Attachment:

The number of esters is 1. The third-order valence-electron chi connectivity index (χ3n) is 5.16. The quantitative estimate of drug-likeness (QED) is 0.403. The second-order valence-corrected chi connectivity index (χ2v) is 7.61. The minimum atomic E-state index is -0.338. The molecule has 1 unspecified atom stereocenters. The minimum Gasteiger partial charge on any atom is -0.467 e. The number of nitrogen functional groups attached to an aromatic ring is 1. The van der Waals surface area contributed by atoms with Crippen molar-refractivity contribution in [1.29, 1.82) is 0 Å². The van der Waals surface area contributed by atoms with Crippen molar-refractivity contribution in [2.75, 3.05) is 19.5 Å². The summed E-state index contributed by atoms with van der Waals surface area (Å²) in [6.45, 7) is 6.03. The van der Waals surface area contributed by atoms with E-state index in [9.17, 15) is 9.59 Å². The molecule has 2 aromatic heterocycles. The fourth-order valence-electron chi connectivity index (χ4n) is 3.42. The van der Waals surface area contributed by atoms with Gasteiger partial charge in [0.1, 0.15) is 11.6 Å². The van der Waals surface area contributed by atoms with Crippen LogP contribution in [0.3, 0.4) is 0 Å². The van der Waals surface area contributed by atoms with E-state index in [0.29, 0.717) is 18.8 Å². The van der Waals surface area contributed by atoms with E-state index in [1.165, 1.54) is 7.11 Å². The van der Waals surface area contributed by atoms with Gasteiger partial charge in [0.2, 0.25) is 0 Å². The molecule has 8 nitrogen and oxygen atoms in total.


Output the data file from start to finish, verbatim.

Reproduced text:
The number of esters is 1. The third-order valence-electron chi connectivity index (χ3n) is 5.16. The quantitative estimate of drug-likeness (QED) is 0.403. The second-order valence-corrected chi connectivity index (χ2v) is 7.61. The minimum atomic E-state index is -0.338. The molecule has 1 unspecified atom stereocenters. The minimum Gasteiger partial charge on any atom is -0.467 e. The number of nitrogen functional groups attached to an aromatic ring is 1. The van der Waals surface area contributed by atoms with Crippen molar-refractivity contribution in [1.29, 1.82) is 0 Å². The van der Waals surface area contributed by atoms with Crippen molar-refractivity contribution in [2.75, 3.05) is 19.5 Å². The summed E-state index contributed by atoms with van der Waals surface area (Å²) in [6.45, 7) is 6.03. The van der Waals surface area contributed by atoms with E-state index in [9.17, 15) is 9.59 Å². The molecule has 2 aromatic heterocycles. The fourth-order valence-electron chi connectivity index (χ4n) is 3.42. The van der Waals surface area contributed by atoms with Gasteiger partial charge in [0.1, 0.15) is 11.6 Å². The van der Waals surface area contributed by atoms with Crippen LogP contribution in [0.3, 0.4) is 0 Å². The van der Waals surface area contributed by atoms with E-state index in [0.29, 0.717) is 18.8 Å². The van der Waals surface area contributed by atoms with E-state index in [1.165, 1.54) is 7.11 Å². The van der Waals surface area contributed by atoms with Gasteiger partial charge in [0.2, 0.25) is 0 Å². The molecule has 8 nitrogen and oxygen atoms in total.